Sources of authority - Christian perspectives

The Bible

The Christian holy book is the Bible and this is the most important source of authority for Christians, as it contains the teachings of God and Jesus Christ.

All Christians, regardless of denomination, regard the Bible as the starting point for guidance about their faith. It contains 66 different books and is split into the Old Testament and the New Testament.

Old Testament

The Old Testament is a collection of books that were written before the life of Jesus. It contains the rules which Christians should live by, contained in the Ten Commandments in the book of Exodus.

The Old Testament also contains examples of:

  • other people that Christians can learn from, eg Job
  • prayers and songs that are used in worship, eg The Song of Solomon
  • passages that are regarded as prophecies of the Messiah, such as Isaiah chapter 53

New Testament

The New Testament is a collection of books that were written after Jesus died and rose from the dead. It contains the four gospels - Matthew, Mark, Luke and John. It is in the gospels that Christians learn about the example that Jesus set and the teachings that he gave to his disciples and early followers.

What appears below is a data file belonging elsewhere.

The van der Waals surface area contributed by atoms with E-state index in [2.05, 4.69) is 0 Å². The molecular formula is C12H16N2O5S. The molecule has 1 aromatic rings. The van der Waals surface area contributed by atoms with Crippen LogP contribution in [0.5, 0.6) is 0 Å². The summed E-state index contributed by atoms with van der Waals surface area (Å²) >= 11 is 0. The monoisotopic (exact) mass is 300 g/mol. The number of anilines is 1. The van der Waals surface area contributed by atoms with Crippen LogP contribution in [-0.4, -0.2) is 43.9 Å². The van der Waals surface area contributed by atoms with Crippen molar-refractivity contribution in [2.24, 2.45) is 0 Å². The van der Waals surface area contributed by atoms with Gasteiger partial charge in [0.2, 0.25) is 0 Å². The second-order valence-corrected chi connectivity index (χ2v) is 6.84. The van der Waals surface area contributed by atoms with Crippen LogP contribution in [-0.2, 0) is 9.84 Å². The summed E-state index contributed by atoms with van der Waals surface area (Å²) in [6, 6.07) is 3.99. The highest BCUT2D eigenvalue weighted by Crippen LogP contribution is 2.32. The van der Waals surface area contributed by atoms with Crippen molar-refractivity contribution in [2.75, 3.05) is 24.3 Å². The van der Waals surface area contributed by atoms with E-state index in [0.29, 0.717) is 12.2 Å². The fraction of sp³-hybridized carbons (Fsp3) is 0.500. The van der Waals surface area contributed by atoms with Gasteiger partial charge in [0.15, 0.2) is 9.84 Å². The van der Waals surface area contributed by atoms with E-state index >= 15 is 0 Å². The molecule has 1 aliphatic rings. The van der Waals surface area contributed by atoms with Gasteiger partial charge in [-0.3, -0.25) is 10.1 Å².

The New Testament also contains the teachings of Saint Paul who helped to form the early church's teachings. He wrote some of the letters, sometimes called epistles, that are in the New Testament, such as Romans and Galatians.

Some Christians also regard the Deuterocanonical books or Apocrypha as part of the Bible. The Deuterocanonical are books that are accepted as scripture by Roman Catholics and the Eastern Churches, but they were not in the Hebrew Canon and are not regarded as canonical by Protestants. These books are usually placed after the Old Testament in a Bible. They help to place other books in historical context and offer a different view on the Hebrew Bible. Examples of Deuterocanonical books include The Book of Wisdom and The Books of Maccabees.